All opinions are subject to modification and technical correction prior to official publication in the North Carolina Reports and North Carolina Court of Appeals Reports. In the event of discrepancies between the electronic version of an opinion and the print version appearing in the North Carolina Reports and North Carolina Court of Appeals Reports, the latest print version is to be considered authoritative.
NORTH CAROLINA COURT OF APPEALS
Filed: 16 July 2002
v. North Carolina Industrial Commission
I.C. File No. 628573
LIBERTY MUTUAL INSURANCE
Appeal by plaintiff from an opinion and award entered 7 August 2000 by the North Carolina Industrial Commission. Heard in the Court of Appeals 26 March 2002.
Cannon & Taylor, LLP, by Richard L. Cannon, III, for plaintiff-appellant.
Barber & Wilson, P.A., by Timothy C. Barber and Leslie Hickman-Loucks, for defendant-appellees.
Roy Futrell (“plaintiff”) appeals an opinion and award of the North Carolina Industrial Commission denying his workers’ compensation claim against defendant Resinall Corporation (“Resinall”) and its carrier, Liberty Mutual Insurance Company. We affirm.
On 19 April 1996 plaintiff filed a claim with the Commission contending that he had contracted an occupational disease, carpal tunnel syndrome. The evidence presented during a hearing before the deputy commissioner established that plaintiff was employed by Resinall from August 1989 through 23 December 1996. The last position held by plaintiff with Resinall was that of a resin kettle operator. His job responsibilities consisted of tearing open fifty-pound bags of chemicals with his hands, using an axe to bang on drums to loosen their contents, and monitoring kettles. Plaintiff spent at least half of his time monitoring kettles as opposed to opening bags or banging on drums, and from May until September 1996 plaintiff did not open bags or bang on drums.
In February 1996, plaintiff visited Dr. Douglas Kells complaining of pain and numbness in his right hand. Dr. Kells prescribed a splint, some medication, and light duty work. Plaintiff continued to experience problems with his hands, and a 10 September 1996 nerve test confirmed that plaintiff had developed moderately severe carpal tunnel syndrome. Following an examination in October 1996, Dr. Kells indicated that plaintiff would be able to return to light duty work in December 1996. Plaintiff took an unpaid leave of absence from his work at Resinall pursuant to the Family Medical Leave Act. Plaintiff was discharged when he failed to return to work after his leave of absence expired on 23 December 1996.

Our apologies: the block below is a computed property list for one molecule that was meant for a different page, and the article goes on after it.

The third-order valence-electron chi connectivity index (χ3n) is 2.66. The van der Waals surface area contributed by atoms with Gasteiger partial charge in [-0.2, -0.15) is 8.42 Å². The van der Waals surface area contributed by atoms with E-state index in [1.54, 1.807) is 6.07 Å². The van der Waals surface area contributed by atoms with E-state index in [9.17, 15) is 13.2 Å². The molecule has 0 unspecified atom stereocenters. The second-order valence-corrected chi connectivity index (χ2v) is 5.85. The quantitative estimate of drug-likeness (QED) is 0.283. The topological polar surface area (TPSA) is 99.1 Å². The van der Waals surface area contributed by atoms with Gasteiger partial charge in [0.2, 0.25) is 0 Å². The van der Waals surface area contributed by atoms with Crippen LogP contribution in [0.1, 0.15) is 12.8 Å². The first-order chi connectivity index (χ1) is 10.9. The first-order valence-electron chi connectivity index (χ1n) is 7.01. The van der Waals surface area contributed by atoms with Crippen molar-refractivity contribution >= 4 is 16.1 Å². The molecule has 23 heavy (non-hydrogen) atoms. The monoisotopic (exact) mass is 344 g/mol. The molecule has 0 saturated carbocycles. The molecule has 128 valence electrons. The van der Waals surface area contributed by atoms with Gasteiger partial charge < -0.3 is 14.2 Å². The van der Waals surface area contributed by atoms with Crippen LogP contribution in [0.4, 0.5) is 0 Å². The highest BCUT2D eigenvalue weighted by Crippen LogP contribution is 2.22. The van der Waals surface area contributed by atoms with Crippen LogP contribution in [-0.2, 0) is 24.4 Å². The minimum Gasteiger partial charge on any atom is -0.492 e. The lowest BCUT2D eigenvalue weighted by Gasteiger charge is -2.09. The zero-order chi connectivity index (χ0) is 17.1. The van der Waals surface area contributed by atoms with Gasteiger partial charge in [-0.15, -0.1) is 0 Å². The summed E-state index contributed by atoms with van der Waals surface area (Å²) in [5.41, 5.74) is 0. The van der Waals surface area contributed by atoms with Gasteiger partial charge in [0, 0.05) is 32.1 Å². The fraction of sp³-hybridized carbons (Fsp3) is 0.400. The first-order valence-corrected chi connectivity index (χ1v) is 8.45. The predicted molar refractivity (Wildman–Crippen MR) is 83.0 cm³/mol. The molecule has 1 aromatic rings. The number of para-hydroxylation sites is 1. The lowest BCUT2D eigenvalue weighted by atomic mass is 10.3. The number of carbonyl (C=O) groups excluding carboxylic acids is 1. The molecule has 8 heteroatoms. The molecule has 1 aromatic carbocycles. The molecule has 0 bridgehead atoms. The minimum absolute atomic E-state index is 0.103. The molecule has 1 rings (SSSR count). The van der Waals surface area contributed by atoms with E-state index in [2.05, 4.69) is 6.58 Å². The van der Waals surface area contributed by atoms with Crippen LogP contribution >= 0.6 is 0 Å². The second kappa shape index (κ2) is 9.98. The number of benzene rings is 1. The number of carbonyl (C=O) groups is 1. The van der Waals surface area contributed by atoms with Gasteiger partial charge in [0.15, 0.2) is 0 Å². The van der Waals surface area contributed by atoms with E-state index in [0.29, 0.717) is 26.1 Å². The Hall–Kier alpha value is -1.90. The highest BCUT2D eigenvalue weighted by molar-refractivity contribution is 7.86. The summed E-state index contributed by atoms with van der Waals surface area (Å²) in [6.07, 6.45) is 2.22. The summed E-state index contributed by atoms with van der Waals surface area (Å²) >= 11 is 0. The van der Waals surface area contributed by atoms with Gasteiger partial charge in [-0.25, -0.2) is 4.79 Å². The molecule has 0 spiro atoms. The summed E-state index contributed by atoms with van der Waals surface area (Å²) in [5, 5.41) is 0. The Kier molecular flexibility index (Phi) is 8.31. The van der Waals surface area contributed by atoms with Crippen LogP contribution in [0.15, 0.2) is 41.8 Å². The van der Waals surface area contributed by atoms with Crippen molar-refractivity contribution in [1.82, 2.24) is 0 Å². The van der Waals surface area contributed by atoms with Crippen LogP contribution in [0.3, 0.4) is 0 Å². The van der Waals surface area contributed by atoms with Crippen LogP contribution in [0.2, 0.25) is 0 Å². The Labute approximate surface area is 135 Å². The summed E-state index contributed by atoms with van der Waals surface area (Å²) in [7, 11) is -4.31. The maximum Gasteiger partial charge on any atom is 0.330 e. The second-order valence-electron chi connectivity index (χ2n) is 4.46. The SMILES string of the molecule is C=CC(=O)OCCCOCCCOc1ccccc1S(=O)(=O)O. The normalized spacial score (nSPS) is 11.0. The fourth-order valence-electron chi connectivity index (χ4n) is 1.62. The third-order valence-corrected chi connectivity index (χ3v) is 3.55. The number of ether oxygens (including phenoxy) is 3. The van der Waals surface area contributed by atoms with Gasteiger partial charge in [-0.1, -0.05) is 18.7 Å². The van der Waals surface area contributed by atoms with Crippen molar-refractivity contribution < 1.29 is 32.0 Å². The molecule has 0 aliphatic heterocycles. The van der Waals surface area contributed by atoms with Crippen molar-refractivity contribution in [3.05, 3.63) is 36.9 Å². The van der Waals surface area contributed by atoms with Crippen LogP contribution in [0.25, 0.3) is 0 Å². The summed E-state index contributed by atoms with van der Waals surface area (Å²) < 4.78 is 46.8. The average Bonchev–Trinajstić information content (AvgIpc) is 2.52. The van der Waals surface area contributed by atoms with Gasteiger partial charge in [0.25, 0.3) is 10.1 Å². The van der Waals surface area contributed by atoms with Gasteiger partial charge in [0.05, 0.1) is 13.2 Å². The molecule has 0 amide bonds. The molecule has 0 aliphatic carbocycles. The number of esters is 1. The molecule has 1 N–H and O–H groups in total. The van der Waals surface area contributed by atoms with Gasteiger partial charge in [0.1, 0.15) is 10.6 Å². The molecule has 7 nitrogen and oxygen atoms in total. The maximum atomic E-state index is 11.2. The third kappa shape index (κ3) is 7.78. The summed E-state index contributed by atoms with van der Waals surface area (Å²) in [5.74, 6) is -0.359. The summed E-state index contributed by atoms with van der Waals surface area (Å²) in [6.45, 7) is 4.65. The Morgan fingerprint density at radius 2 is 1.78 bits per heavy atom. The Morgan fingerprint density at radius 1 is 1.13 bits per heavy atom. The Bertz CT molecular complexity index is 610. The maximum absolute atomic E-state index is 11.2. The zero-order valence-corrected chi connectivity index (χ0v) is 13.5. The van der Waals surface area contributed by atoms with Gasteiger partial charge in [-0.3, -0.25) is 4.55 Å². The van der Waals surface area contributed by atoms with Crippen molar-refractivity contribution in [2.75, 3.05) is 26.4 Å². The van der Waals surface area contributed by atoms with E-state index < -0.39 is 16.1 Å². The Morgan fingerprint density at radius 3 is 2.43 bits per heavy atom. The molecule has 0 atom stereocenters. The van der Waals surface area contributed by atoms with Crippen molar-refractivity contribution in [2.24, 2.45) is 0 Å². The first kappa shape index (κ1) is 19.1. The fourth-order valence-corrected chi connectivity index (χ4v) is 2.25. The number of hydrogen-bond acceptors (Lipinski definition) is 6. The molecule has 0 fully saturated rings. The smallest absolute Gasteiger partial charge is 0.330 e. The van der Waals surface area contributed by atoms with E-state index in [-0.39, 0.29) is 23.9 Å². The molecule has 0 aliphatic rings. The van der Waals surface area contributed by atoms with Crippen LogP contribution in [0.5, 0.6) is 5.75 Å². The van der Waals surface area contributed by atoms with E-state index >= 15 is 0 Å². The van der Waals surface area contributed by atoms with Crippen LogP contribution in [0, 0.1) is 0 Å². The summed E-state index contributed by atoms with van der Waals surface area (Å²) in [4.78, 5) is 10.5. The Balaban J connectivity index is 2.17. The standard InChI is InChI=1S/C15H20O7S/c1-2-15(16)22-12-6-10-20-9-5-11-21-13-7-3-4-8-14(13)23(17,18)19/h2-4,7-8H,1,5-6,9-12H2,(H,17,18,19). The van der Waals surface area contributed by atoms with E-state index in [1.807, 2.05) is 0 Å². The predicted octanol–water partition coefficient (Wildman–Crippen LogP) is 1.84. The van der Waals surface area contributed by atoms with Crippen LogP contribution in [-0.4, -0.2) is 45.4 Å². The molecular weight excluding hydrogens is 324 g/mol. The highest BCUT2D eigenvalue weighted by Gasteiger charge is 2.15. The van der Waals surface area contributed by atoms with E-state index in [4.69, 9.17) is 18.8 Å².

The deputy commissioner concluded plaintiff had failed to establish that he suffered from a compensable occupational disease because he failed to show that his carpal tunnel syndrome was caused by conditions characteristic of and peculiar to his employment at Resinall, and that his employment exposed him to a greater risk of contracting the condition than the general public. Plaintiff appealed to the Full Commission. On 7 August 2000, the Full Commission entered an opinion and award agreeing with the deputy commissioner. It found as fact that plaintiff had failed to show that he was at a greater risk of developing carpal tunnel syndrome than the general public, and accordingly, denied plaintiff’s claim. Plaintiff appeals.
Plaintiff brings forth two arguments on appeal: (1) the Commission erred in concluding that plaintiff had not suffered a compensable occupational disease; and (2) the Commission erred in failing to exercise its discretion to remand the case to the deputy commissioner for the taking of further evidence.
Plaintiff first argues that the Commission erred in concluding he had not suffered a compensable occupational disease because he presented sufficient evidence as to each required element of proof. Our review of an opinion and award of the Commission is limited to the determination of (1) whether the findings of fact are supported by any competent evidence in the record; and (2) whether the findings support the Commission’s conclusions of law. Allen v. Roberts Elec. Contr’rs, 143 N.C. App. 55, 60, 546 S.E.2d 133, 137 (2001). The Commission’s findings of fact are conclusive on appeal where supported by any competent evidence, notwithstanding the existence of evidence which would support findings to the contrary. Id.
A plaintiff seeking compensation for an occupational disease under N.C. Gen. Stat. §97-53(13) (2001) must establish that his disease or condition meets the following three criteria: (1) the condition is “characteristic of persons engaged in the particular trade or occupation in which the claimant is engaged”; (2) the condition is “not an ordinary disease of life to which the public generally is equally exposed with those engaged in that particular trade or occupation”; and (3) there is “‘a causal connection between the disease and the [claimant’s] employment.’“ Rutledge v. Tultex Corp., 308 N.C. 85, 93, 301 S.E.2d 359, 365 (1983) (citations omitted). The first two elements of the three-prong test are satisfied where the plaintiff can show that “the employment exposed [him] to a greater risk of contracting the disease than the public generally.” Id. at 94, 301 S.E.2d at 365.
With respect to whether plaintiff’s employment placed him at an increased risk for developing carpal tunnel syndrome than the public generally, the Commission found that Dr. Cecil Neville, an orthopedic surgeon, testified that the nature of plaintiff’s job was high impact/low repetition and would not cause carpal tunnel syndrome, and that plaintiff’s employment did not place him at a greater risk for developing carpal tunnel syndrome than the general public. The Commission also found that neither of plaintiff’s treating physicians, Drs. Vernon Kirk and Anthony DiStasio, offered evidence that plaintiff’s job placed him at an increased risk for development of the disease as compared to the employment population at large. In addition, the Commission found that a review of Resinall’s records established no other employee who performed the same duties as plaintiff had ever complained of or developed carpal tunnel syndrome. The Commission’s findings are supported by the evidence.